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Long‐term perspectives on terrestrial and aquatic carbon cycling from palaeolimnology

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Lakes are active processors and collectors of carbon (C) and thus recognized as quantitatively important within the terrestrial C cycle. Better integration of palaeolimnology (lake sediment core analyses) with limnological C budgeting approaches has the potential to enhance understanding of lacustrine C processing and sequestration. Palaeolimnology simultaneously assimilates materials from across lake habitats, terrestrial watersheds, and airsheds to provide a uniquely broad overview of the terrestrial‐atmospheric‐aquatic linkages across different spatial scales. The examination of past changes over decadal–millennial timescales via palaeolimnology can inform understanding and prediction of future changes in C cycling. With a particular, but not exclusive, focus on northern latitudes we examine the methodological approaches of palaeolimnology, focusing on how relatively standard and well‐tested techniques might be applied to address questions of relevance to the C cycle. We consider how palaeolimnology, limnology, and sedimentation studies might be linked to provide more quantitative and holistic estimates of lake C cycling and budgets. Finally, we use palaeolimnological examples to consider how changes such as terrestrial vegetation shifts, permafrost thaw, the formation of new lakes and reservoirs, hydrological modification of inorganic C processing, land use change, soil erosion and disruption to global nitrogen and phosphorus cycles might influence lake C cycling. WIREs Water 2016, 3:211–234. doi: 10.1002/wat2.1130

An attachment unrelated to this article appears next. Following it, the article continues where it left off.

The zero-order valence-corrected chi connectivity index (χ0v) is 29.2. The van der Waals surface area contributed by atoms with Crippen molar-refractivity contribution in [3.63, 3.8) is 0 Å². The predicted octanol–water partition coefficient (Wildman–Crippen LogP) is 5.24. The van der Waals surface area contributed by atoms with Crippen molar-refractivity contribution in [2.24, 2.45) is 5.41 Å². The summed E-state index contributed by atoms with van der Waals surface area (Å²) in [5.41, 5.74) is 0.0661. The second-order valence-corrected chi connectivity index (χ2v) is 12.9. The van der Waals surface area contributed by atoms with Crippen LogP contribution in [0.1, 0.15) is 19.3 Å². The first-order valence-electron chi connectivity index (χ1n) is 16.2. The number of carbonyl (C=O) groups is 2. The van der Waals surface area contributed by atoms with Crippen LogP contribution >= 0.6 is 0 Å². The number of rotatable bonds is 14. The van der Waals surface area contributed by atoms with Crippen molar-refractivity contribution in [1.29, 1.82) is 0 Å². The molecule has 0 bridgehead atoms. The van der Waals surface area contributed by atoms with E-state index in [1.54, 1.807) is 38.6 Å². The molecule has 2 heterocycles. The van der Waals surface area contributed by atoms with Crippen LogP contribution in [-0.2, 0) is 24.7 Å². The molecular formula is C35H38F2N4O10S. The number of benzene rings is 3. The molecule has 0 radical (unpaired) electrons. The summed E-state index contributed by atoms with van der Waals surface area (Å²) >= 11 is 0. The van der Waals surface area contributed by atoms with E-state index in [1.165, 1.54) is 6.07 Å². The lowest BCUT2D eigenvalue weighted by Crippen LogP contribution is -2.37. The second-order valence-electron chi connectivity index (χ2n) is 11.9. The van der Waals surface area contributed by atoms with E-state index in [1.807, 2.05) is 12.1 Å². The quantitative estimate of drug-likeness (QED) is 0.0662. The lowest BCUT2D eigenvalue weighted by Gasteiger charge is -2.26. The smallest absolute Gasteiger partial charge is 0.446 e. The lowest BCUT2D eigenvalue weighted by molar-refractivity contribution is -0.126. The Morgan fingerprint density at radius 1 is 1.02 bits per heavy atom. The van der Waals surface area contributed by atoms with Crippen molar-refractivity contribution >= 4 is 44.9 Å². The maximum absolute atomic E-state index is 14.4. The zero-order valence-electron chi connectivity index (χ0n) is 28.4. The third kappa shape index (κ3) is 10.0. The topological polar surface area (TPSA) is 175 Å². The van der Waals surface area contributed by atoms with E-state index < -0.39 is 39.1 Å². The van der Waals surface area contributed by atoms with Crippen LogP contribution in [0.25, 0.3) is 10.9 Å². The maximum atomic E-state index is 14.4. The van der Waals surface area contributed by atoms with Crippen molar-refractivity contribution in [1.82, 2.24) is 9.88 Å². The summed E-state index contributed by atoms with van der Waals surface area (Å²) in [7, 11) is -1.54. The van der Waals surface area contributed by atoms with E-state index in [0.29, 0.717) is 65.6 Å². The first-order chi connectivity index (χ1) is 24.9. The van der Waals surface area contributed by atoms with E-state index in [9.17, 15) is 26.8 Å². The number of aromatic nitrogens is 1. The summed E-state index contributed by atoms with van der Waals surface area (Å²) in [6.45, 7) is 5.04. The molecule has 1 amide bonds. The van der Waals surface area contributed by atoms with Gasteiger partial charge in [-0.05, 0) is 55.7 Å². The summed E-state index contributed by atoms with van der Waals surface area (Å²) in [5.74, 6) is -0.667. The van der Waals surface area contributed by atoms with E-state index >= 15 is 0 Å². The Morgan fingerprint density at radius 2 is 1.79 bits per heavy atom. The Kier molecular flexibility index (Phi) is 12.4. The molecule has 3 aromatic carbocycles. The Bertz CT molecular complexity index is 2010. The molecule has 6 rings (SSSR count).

This article is categorized under:

  • Water and Life > Nature of Freshwater Ecosystems
  • Science of Water > Water and Environmental Change
  • Science of Water > Water Quality